Subdividing El Granada seemed like a good idea after the horrific 1906 earthquake and fire. El Granada was close to San Francisco but hard to get to because of the unforgiving geographical barriers. Fearing more earthshaking, and wanting to get away from it, city dwellers looked to other communities. Perhaps they were unaware that the moody fault line cut through the Coastside as well.
…to be continued…
It [the sea] strewed beach wood everywhere and created the aquarium-like pools flowering with anemone and garnished with kelp and sea urchins.
Big-faced capazoni, like Chinese fish-kites, prowled the reefs. Swift cod of many colors swam deep, and flashing silver schools awoke the sea birds and fishermen to intense activity.
The sea held the fog and the coolness, and never were the coastland people unaware of its pervasive presence.
The mountains, the sea, the indifferent access, kept this slender coastal plain apart in time and in ways of life for years. It acquired a serene and unspectacular beauty.
Houses and barns turned weather grey. Moss formed golden green patina on the roofs and fences. Thick hedges of cypress and eucalyptus, intended as windbreaks, helped compose pictures so lovely no artist could pass them by.
Glimpses down steep gullies to the blue or the froth of waves intensified the color. The warm greens of the varied brush was dusted in gold by yellow flowers–the lupin, the wormwood and the primrose.
With a sad heart one sees the change. A new day cannot be denied. Old shingles are replaced with tin or corrugated roofing. Trees are ruthlessly cut. The lovely curves of old roads are lost. A painter feels a desperation to record what is left, what is passing so fast.
This San Mateo, this Saint Matthew’s land, was rich and old when most of California was raw and unknown. The Spaniard had here achieved a courtesy, a hospitality, a serenity almost without historic compare.
There are times, moments, when we still may feel this enduring magic. Try it. Walk in the warm deserted canyons as October sun makes Indian summer. You will feel the spell, more tangible than dream.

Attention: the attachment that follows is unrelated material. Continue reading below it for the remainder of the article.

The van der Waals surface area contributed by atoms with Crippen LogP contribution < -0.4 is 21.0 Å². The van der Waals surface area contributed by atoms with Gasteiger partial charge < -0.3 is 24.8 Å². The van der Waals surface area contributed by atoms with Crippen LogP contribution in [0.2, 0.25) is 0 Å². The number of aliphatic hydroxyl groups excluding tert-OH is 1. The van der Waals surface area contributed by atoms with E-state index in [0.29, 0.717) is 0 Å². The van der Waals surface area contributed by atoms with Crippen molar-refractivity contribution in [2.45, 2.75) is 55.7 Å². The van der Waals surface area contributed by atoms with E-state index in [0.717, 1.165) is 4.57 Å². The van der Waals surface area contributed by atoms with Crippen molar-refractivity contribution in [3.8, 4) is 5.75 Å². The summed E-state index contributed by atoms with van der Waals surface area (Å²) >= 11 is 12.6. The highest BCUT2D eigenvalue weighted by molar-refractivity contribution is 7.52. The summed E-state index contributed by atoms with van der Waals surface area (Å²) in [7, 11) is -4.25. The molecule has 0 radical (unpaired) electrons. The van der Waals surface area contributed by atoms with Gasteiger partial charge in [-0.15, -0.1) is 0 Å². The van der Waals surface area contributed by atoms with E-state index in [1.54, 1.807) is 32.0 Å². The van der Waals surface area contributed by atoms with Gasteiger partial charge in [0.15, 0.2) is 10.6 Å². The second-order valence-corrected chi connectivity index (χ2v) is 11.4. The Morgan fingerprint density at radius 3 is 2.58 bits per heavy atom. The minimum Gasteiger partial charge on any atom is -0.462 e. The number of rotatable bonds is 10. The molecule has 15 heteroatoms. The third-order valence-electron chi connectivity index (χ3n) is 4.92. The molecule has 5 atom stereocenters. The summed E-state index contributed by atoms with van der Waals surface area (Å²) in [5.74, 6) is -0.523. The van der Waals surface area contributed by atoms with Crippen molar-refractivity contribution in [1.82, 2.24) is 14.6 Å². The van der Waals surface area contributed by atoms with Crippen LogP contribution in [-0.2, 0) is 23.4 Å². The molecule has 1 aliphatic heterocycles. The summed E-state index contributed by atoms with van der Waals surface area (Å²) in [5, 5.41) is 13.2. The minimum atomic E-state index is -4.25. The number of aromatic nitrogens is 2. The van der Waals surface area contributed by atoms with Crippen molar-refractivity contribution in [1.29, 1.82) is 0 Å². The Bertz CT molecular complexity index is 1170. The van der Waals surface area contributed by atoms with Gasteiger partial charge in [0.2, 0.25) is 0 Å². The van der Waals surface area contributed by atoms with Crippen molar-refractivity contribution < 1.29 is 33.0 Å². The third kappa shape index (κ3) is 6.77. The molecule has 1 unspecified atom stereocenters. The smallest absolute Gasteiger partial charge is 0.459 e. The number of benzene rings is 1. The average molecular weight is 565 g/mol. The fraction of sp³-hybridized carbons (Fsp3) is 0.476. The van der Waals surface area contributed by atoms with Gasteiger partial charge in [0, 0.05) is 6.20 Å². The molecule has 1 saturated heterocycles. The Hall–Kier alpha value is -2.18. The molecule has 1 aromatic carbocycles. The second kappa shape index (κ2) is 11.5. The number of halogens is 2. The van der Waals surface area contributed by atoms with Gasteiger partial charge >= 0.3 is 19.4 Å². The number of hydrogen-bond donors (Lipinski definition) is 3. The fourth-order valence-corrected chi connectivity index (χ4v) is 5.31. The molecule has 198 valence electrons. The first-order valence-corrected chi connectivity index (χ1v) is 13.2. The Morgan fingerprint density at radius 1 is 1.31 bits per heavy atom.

In glades that have not changed at all, the centuries drop away. The day and the mood of Spain are here.
Quail leap up and take flight. The muted thunder of their wings becomes the mutter of Spanish drums. Along fence rows the pomp and glory and hope of a vanished empire stand in its bannered colors.
In purple and gold, the dusty ranks of aster and goldenrod ask remembrance of the birthday of our homeland. With joyful hearts we answer and celebrate and a strange benediction is ours and a renewed love of our heritage.
The galleons had long given way to a new ship, the clipper. These now came in an endless stream to San Francisco. The ocean that fought these fast ships for the months-long voyage of the Horn, sometimes seized them on the very doorstep of their arrival.
The cargoes of these wrecks became a part of the sea-bordering life. Pescadero folk salvaged so much white lead from the stranded Columbia that the town was known as the whitest in California.
from the wreck of the Sir John Franklin, extravagant furniture for the gaudy hotels of San Francisco’s tenderloin district, fell into the hands of the Steele family. The New York provided tea and ginger, the Ridal Hall silk thread.
In a happier mood the waves cast countless thousands of sea shells upon the sand. They ranged from ponderous abalone to fragile translucent fan shells. The sea polished myriads of pebbles and left them in shoals at Pebble Beach and Columbia Beach.
…to be continued…